America Should Treat North Korea Like Communist Poland

    John A. Cloud

    Security, Asia

    North Korean leader Kim Jong Un shakes hands with U.S. Secretary of State Mike Pompeo in this May 9, 2018 photo released on May 10, 2018 by North Korea's Korean Central News Agency (KCNA) in Pyongyang. KCNA/via REUTERS

    If a miracle does happen, Washington should limit its economic activity with North Korea until it sees proof of the miracle and transformation.

    Perhaps policymakers should anticipate that the United States will want to make a fundamental, positive change in its relations with North Korea. If this is the case, they will have to think about what that might mean for America’s economic policy towards Pyongyang. I start this readily admitting that I am not an Asia expert, but someone who was a working level official on Poland, Hungary, and Czechoslovakia in the State Department in 1989.

    You might think I’m jumping the gun, mainly since the talks are still in-the-air. However, I recently visited the George H. W. Bush Presidential Library and reviewed documents from 1989, when the United States made a similar change in our relationship with the countries of Eastern Europe. In March 1989, the majority voice in Washington was that change would not come to the region. Nevertheless, by the end of the year, Poland, Hungary, Czechoslovakia, East Germany, Bulgaria, and Romania had thrown off their communist regimes.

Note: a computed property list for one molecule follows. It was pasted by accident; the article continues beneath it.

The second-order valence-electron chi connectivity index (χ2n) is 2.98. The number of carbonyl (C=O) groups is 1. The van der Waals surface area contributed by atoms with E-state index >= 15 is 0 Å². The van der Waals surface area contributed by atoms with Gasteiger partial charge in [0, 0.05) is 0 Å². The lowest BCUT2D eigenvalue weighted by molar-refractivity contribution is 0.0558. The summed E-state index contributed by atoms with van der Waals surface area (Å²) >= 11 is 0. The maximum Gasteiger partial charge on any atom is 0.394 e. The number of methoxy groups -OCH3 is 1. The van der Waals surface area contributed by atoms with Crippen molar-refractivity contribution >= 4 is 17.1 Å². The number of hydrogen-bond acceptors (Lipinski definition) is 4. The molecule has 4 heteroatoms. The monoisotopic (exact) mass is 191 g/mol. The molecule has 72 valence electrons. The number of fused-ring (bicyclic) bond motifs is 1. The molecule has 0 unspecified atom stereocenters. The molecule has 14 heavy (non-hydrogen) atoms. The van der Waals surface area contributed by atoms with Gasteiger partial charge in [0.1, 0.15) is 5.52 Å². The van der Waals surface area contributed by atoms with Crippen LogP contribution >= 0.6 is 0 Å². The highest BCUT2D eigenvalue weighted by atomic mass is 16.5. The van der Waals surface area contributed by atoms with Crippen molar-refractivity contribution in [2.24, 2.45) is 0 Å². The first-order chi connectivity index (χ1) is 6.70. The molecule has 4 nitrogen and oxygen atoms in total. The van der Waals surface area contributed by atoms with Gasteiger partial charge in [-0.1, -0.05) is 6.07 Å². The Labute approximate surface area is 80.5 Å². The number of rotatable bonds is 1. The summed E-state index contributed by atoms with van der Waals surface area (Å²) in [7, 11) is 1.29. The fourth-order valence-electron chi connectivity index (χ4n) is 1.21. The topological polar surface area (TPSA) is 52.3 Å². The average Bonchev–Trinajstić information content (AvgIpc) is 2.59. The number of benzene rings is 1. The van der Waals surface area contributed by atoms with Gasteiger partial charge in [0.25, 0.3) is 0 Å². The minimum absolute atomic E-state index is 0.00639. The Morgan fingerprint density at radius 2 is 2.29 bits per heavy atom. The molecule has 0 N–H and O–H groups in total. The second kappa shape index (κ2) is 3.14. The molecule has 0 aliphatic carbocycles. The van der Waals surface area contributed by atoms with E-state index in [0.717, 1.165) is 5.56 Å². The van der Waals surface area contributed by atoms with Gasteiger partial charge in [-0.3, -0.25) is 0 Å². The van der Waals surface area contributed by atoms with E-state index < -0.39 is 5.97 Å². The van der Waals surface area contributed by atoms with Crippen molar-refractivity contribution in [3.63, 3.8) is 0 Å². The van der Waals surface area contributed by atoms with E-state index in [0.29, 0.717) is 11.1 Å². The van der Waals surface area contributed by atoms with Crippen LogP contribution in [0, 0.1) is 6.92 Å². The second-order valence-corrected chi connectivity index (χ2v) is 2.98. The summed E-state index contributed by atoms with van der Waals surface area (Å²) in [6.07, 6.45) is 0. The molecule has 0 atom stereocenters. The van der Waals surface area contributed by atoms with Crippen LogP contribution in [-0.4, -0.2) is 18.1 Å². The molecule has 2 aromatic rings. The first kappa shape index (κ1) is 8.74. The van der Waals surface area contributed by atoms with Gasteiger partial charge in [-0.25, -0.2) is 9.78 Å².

Today there is an unusual added complication in an American President, Donald Trump, who is much more impulsive than George H. W. Bush was in 1989, and who takes pride in being unpredictable. To me, this argues that America and North Korea need to prepare for multiple challenges and opportunities.

    Any improvement of our economic relations with North Korea will initially focus on what the U.S. will do concerning sanctions relief. If America is going to support broader United Nations sanctions relief, then Washington should try to tranche such relief to ensure America’s nonproliferation and other goals are met. The U.S. needs to keep in mind that it put sanctions in place for different purposes and should only be willing relax those when appropriate. At the same time, Washington needs to recognize that U.S. unilateral sanctions will not have sufficient economic effect (though there may be a political one). If the North Korean talks appear successful, America can expect several countries to press for sanctions relief as soon as possible.

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